In a recent warning to the two staunch US allies, Canada and Australia, a Chinese defense spokesperson said that those who come uninvited would bear the consequences, Xinhua news agency reported.

The comments were made by Tan Kefei, a spokesperson for the Ministry of National Defense, in reaction to what he termed an exaggeration by Australia and Canada of the alleged “interceptions of their military aircraft” by the Chinese military.

Tan Kefei is the Spokesperson of China’s Ministry of National Defense

Tan asserted that the Chinese side was entitled to use harsh response measures and that they did it securely and competently. He stressed that China vehemently rejects such actions and called relevant nations to stop misleading campaigns.

The spokesperson said that the Canadian military aircraft have increased close-in reconnaissance and provoked the Chinese side to carry out UN Security Council resolutions, undermining China’s national security.

Further, he stated that the Australian military aircraft entered the airspace near China’s Xisha Islands for close-in reconnaissance and continued to approach the territorial airspace of the Xisha Islands despite repeated warnings from China.

Additionally, he encouraged those nations to end measures that threaten China’s national security, heighten air and sea tensions, and take decisive steps to preserve peace and stability in the region.

The Xisha Islands, often referred to as the Paracel Islands and the Hoang Sa Archipelago, are contested areas between China and several other nations. Beijing de facto governs the Xisha islands, which China and Vietnam claim as their sovereign territory.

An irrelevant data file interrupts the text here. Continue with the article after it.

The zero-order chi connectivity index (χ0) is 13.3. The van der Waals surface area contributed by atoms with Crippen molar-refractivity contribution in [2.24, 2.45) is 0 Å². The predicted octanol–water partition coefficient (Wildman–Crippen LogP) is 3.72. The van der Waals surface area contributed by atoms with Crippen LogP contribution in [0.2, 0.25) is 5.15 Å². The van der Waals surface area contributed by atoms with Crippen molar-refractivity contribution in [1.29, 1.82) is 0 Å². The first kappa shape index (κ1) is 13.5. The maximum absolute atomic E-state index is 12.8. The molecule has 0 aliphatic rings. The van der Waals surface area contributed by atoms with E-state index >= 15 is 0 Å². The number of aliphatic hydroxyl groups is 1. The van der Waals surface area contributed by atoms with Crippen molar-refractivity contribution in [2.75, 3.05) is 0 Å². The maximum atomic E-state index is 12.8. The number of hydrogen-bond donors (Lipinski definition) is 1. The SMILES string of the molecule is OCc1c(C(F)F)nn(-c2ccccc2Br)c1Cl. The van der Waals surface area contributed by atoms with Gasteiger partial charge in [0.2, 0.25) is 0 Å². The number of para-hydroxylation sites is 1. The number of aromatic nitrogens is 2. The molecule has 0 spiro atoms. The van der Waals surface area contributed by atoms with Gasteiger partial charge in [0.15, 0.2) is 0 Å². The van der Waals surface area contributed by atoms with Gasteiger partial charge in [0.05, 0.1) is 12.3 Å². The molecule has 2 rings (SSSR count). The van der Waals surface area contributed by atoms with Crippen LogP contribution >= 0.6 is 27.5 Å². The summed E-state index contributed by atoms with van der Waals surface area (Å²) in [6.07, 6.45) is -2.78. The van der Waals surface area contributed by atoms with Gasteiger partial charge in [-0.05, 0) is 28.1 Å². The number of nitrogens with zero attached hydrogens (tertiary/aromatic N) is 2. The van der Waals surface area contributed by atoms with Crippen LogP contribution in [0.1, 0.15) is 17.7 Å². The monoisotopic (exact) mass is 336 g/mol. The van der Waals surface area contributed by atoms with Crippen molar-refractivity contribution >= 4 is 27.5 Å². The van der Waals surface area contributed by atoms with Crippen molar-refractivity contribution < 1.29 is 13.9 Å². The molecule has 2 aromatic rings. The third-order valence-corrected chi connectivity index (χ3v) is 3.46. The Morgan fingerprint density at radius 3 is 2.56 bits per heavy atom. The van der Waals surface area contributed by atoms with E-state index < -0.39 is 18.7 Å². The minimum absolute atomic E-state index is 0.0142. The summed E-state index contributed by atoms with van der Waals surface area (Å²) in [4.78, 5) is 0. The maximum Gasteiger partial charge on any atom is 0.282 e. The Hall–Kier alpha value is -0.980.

It is noteworthy that China claims most of the South China Sea as its sovereign territory and has several territorial disputes with Southeast Asian countries. It has also reportedly militarized the artificial islands it has built in the region and frequently runs into encounters with the United States and its allies.

Dangerous Interceptions

Canada stated in early June that Chinese aircraft had engaged in risky intercepts over the East China Sea that could have resulted in a collision.

A multinational operation to implement UN sanctions against North Korea had sent Canadian planes to Japan. EurAsian Times reported that Ottawa warned Chinese aircraft of flying ‘dangerously close’ to its CP-140 maritime patrol aircraft.